October 16, 2014 09:55 by Alice
The University of Kentucky Center for Applied Energy Research recently offered a tour to attendees from the 2014 Governor's Conference on Energy and the Environment. CAER investigates energy technologies to improve the environment. Researchers contribute to technically sound policies related to fossil and renewable energy.
Tour participants learned about coal beneficiation, utilization and conversion process technologies; fuel use; coal combustion by-products; engineered fuels; derivation of high added-value materials and chemicals; and renewable energy such as biofuels and bioenergy, electrochemistry, solar energy and environmental remediation.
September 5, 2014 14:17 by Alice
The University of Kentucky Center for Applied Energy Research (#UKCAER) is looking for an individual to fill a new POSTDOCTORAL SCHOLAR position (#job) to is related to various aspects of research in the synthesis and characterization of materials for electrochemical energy storage and conversion technologies. Individuals with a Ph.D in Chemical Engineering, Chemistry, Materials Science or related filed are encouraged to apply.
More information can be found on the UK CAER Electrochemical Power Sources research web section.
August 12, 2014 10:51 by Alice
The Kentucky NSF EPSCoR received a Research Infrastructure Improvement (RII) Track-1 award from the National Science Foundation's (NSF) Experimental Program to Stimulate Competitive Research (EPSCoR). The Kentucky track 1 award is generally an energy-related theme that will provide funding to various Kentucky universities and colleges to do research in the fields of electrochemical energy storage; study of membranes; and chemical inspired biology/lignin research. Rodney Andrews, UK CAER Director, is the Ky NSF EPSCoR Director.
From UKNOW News:
Kentucky faces significant challenges as the energy economy transitions from traditional coal mining to renewable resources. Kentucky's RII award, "Powering the Kentucky Bioeconomy for a Sustainable Future," will focus on bio-inspired nanocomposite membranes, biomass feedstocks and electrochemical energy storage. The project will drive and accelerate the growth of the emerging bioeconomy within Kentucky through statewide multi-institutional interdisciplinary collaborations that incorporate elements of chemistry, biology, physics and engineering. Strong ties between academic research and industry will confront the Green Grand Challenge, help train students and create jobs for an increasingly larger and diverse science, technology, engineering and mathematics educated workforce. The project provides a STEM-based educational framework that will encourage meaningful participation of under-represented and minority student populations in the emerging knowledge-based economy. Kentucky — University of Kentucky Research Foundation, PI: Rodney Andrews. More ...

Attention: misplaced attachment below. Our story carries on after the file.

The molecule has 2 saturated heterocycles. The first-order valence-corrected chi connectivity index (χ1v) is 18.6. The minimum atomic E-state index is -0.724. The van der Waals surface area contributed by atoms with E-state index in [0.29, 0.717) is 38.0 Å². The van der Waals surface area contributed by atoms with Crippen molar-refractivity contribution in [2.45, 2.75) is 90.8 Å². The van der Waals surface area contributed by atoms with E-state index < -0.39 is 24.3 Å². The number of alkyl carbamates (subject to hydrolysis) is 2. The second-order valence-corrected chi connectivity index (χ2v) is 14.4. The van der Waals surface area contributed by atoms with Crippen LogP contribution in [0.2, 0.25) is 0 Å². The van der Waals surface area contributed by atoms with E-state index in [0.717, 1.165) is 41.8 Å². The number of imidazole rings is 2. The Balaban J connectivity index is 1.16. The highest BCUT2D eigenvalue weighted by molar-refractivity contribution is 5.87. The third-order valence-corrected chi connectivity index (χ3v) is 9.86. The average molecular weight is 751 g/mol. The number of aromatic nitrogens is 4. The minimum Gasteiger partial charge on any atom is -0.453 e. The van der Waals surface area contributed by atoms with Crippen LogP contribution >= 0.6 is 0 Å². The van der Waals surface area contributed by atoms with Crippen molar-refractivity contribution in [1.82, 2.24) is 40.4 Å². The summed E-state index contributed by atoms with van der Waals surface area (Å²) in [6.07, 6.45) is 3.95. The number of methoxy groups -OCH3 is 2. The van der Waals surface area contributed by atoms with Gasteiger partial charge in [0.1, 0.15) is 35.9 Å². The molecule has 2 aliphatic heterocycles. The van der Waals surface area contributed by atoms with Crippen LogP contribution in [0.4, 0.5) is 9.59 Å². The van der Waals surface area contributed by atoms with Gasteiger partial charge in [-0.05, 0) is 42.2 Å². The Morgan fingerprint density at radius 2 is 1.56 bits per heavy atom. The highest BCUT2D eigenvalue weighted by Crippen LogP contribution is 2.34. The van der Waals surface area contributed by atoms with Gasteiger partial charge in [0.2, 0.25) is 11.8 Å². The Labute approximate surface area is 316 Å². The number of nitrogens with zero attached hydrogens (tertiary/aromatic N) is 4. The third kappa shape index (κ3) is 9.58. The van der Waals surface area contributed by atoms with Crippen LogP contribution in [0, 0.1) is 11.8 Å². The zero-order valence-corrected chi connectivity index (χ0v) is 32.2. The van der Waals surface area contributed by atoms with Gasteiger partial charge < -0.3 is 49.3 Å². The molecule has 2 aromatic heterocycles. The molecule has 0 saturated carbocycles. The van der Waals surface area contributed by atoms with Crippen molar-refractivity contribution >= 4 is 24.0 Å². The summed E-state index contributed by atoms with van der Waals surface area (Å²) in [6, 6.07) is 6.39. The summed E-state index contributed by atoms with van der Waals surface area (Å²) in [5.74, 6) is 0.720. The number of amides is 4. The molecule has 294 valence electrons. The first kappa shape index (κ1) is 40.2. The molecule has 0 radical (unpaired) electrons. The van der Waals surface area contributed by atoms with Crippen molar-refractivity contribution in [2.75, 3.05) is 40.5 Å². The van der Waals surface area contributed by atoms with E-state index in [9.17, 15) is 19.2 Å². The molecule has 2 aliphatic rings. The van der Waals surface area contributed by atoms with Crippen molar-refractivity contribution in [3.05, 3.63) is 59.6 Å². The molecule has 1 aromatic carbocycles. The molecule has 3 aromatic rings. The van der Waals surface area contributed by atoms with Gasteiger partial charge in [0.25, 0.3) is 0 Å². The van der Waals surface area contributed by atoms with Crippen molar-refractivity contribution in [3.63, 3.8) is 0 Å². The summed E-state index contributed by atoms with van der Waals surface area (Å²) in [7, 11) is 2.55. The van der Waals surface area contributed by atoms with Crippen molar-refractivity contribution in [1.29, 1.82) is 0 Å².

For several years CAER havs been part of KYNEED's bigger area tour for science teachers. The two day travels include power plants, mines, Locust Trace Elementary, etc. The group gets a close up view and explanation of carbon dioxide capture, biofuel energy, and how coal ash can be recycled into useable products instead of land filled at CAER.
Dr. Steve Lipka, CAER Associate Director for Electrochemical Power Sources, has been awarded a 2 year, $389,000 grant from The National Institute for Occupational Safety and Health (NIOSH). The title of the project is “Evaluating the Inherent Safety of Lithium-ion Batteries in Portable Electronics Used in Underground Mine Environments.”
This project will help to understand the safety of Li-ion battery chemistries used in portable electronic devices such as hand-held gas detectors, cap lamps, hand tools, communications devices, and tracking devices and their potential risk as an ignition source in an underground mine where there is a mixture of methane and air. In a catastrophic event, the battery can sustain mechanical damage, resulting in reactions between active battery materials and the highly volatile and flammable organic electrolyte. These reactions can result in rising cell temperatures which accelerate further chemical reactions in the battery causing heat and gas generation. The project will evaluate the ignition potential of various Li-ion battery chemistries in both cylindrical and prismatic cell formats in a simulated underground mine environment under mechanical damage.
Lipka’s group will recommend safer lithium-ion battery chemistries and use in portable devices. The researchers will also develop strategies to stop or reduce potential ignition for lithium-ion batteries used in underground mines.
Professor Thomas Novak of UK’s Department of Mining Engineering will serve as a project consultant.